How do you raise kids with dads from separate faith backgrounds? Interfaith relationships are not uncommon in the gay community, and with the 'gaybies' explosion, some couples choose to raise their kids with awareness of both partners' religious backgrounds. We spoke to Ferd and Brian, fathers, husbands, and founders of Gays With Kids about religion and faith, and building a home where both Christmas and Hannukah are celebrated, though with a clear understanding that Brian's passion to raise the kids Jewish strongly outweighs Ferd's interest in Catholicism in their home.



"We surely came by dads who have different faiths and traditions and they celebrate them both," explains Brian Rosenberg, who co-founded GaysWithKids.com with husband Ferd van Gameren, "the idea is that the children have a good understanding of the background of both religions and they will get to make their on decisions and choices when the are adults."

Having been together for almost three decades, Ferd and Brian started blending their holidays a long time ago. "We used to be more relaxed about how we spent them," Brian says. But since becoming dads, they are much more focused on celebrating holidays that hold special meaning for them. "We've been creating new traditions around these holidays that I hope will stay with our kids well into their adult lives."

Our conversation with Brian and Ferd sparked some thoughts about what kind of people, in general, find a partner with a different religious background. "When you are a single person looking for a partner and the religion is really, really important for you, I would imagine that you then primarily look for a partner in the pool of people who have the same religion as you," says Ferd.

We came out of the interview with a realization that men who marry men from other religious backgrounds are open to establish an interfaith household to begin with, just out of love and respect for their partner's heritage. Nevertheless, Brian emphasizes that religion and traditions should be something that an interfaith couple should discussed as part of the overall conversation and research prior to having kids.

"You need to talk about it upfront before you become dads [so you'll have a vision on the environment in which you raise your kids]. I think that so often in relationships, when they fall apart or where there are big challenges it's because of a lack of communication, and a subject like culture and traditions should definitely be discussed."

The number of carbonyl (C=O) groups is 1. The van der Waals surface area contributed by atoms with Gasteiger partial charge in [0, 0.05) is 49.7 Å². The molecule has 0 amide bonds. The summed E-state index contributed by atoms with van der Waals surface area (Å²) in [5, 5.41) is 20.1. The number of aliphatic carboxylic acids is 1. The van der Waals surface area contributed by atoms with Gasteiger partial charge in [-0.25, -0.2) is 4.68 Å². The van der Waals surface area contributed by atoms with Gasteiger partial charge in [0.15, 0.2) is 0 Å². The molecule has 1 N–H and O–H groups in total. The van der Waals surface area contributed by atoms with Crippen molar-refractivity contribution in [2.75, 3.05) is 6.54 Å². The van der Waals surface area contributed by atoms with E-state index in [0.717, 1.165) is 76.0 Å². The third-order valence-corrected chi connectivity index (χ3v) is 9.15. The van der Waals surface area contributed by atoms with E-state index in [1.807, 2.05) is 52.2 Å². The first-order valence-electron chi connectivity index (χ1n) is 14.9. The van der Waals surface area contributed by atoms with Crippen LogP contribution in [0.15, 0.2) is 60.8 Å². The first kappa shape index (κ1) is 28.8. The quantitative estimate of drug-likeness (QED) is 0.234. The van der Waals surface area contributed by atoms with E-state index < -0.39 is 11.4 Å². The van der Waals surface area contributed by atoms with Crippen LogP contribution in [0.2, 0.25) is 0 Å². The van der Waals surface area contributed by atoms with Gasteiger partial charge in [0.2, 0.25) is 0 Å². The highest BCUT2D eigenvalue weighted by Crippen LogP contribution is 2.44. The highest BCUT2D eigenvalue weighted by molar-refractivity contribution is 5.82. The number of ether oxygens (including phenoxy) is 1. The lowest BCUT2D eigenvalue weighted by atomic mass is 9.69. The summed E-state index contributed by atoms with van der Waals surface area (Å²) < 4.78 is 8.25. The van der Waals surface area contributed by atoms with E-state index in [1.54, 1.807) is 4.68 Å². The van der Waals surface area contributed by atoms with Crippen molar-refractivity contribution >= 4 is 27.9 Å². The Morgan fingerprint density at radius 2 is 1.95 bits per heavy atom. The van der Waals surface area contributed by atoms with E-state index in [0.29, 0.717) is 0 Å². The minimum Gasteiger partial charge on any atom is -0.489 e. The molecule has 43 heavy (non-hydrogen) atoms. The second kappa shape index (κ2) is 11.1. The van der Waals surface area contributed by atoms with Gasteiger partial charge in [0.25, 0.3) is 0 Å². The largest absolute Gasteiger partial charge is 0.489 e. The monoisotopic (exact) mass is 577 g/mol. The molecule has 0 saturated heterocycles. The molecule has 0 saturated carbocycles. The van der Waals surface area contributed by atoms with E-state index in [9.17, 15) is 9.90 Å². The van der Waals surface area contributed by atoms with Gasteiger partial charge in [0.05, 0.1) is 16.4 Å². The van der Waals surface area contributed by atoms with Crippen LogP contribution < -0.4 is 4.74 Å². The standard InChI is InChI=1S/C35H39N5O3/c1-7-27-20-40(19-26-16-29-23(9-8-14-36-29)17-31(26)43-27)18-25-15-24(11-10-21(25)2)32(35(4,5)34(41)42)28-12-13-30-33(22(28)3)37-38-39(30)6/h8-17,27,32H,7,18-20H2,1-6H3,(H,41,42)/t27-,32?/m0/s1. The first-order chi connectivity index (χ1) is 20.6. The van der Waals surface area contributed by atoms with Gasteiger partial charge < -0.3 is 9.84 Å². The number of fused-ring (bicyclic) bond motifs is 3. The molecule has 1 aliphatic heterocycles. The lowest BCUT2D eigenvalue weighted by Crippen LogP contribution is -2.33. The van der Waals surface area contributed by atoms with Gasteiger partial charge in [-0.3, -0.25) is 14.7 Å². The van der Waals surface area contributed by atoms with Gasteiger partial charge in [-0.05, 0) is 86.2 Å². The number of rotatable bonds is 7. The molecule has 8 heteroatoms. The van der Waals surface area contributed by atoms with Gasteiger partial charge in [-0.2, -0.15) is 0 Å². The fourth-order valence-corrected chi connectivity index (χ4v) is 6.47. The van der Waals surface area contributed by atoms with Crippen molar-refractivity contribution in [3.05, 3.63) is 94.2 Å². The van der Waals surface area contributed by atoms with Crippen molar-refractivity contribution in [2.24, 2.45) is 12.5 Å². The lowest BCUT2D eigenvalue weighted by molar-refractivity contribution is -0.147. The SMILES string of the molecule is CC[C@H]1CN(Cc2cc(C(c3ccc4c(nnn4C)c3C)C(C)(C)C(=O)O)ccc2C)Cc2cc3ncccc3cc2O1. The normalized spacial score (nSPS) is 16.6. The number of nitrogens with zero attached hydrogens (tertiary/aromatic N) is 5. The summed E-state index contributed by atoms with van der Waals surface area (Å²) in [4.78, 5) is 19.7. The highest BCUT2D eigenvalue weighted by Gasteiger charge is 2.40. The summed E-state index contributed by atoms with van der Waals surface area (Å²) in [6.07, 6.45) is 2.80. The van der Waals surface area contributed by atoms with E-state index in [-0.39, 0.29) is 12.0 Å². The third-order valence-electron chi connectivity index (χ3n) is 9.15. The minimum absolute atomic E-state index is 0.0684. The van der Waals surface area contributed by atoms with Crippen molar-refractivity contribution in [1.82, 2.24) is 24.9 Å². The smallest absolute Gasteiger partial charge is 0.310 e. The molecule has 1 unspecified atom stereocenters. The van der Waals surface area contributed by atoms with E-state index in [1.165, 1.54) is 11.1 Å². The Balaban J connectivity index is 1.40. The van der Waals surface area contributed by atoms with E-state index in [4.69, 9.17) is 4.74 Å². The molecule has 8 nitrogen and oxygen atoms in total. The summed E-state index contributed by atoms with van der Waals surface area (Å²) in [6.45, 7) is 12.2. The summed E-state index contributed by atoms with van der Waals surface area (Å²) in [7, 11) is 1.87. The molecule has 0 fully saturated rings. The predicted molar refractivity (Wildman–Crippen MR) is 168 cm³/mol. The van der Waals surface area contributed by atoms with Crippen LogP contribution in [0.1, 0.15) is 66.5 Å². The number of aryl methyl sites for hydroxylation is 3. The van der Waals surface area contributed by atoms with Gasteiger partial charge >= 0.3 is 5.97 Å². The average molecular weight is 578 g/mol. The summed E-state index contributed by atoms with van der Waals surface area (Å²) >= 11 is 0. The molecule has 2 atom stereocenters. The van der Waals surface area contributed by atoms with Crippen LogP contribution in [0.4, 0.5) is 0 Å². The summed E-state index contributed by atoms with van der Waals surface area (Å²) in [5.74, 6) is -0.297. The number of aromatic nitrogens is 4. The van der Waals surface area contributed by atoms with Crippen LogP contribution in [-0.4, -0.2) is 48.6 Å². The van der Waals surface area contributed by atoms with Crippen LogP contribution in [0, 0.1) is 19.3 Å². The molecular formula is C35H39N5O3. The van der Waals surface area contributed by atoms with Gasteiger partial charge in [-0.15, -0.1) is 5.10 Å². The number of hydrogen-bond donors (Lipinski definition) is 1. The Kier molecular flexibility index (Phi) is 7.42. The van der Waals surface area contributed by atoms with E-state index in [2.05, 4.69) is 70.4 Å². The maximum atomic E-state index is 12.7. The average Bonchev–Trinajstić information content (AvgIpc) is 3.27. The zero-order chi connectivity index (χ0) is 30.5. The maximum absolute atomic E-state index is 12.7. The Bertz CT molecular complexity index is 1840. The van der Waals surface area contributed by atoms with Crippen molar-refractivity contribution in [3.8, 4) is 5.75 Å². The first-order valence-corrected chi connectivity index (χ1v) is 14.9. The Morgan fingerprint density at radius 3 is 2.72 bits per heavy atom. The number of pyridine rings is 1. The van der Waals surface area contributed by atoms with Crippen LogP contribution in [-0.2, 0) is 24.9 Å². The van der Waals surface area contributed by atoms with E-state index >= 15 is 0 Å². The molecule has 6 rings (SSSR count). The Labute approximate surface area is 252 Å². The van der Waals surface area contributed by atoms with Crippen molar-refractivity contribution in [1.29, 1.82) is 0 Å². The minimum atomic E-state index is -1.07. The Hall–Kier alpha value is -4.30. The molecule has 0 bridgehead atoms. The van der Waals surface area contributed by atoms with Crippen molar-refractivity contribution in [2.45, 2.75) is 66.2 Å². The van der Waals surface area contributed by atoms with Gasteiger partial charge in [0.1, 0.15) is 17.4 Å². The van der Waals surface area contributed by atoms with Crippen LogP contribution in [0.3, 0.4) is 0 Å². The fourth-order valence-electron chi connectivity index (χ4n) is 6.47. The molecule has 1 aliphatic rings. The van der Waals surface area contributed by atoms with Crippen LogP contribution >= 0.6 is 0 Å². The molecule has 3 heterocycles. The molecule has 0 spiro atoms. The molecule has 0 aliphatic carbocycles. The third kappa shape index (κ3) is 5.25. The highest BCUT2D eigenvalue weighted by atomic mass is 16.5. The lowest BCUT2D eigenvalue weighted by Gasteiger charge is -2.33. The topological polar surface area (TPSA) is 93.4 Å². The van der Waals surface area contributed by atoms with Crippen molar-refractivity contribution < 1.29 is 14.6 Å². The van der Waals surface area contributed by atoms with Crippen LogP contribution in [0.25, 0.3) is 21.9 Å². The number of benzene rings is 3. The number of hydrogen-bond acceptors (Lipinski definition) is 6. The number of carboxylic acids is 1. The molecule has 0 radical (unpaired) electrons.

Gay Dad Family Stories

One Gay Dad's Path Towards Realizing Being Gay and Christian are Not Mutually Exclusive

Gay dads Matt and David Clark-Sally talk about coming out, parenting as gay men, and reconciling faith and sexuality.

Coming out in your 30s is difficult. But coming out while blending a family, parenting two kids, and reconciling faith and sexuality? Some may call that crazy.

For gay dads Matt and David Clark-Sally, that's just what they did. And they couldn't be happier!

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Fun

Gay Dad Penguins Strike Again! This Time in Berlin Zoo

The latest male penguins to care for an egg together are Skipper and Ping in the Berlin Zoo.

First, there was Roy and Silo — the two male penguins in the Central Park Zoo that served as inspiration for the famous children's book And Tango Makes Three. Then Magin Sphen got together in Sydney, where aquarium keepers gave the cocks (Calm down, that's what a male penguin is called!) a foster egg to care for.

And now, please welcome Skipper and Ping in Berlin to the latest list of gay dad penguins! As soon as the two emperor penguins arrived at the city's zoo, they set about trying to start a family, said Berlin Zoo spokesman Maximilian Jaege to DPA news.

"They kept trying to hatch fish and stones," Jaeger said.

So the zookeepers loaned the penguins an egg from a female penguin, who is apparently uninterested in hatching eggs on her own, according to the BBC.

Unsurprisingly, the gay penguins are killing it as parents. "The two male penguins are acting like exemplary parents, taking turns to warm the egg," Jaeger said,

Read the whole article on DPA here.

Change the World

Hungarian Company Raising Money for LGBTQ+ Organization with a LEGO® Heart

Startup WE LOVE WHAT YOU BUILD is helping combat misinformation and prejudice in Central and Eastern Europe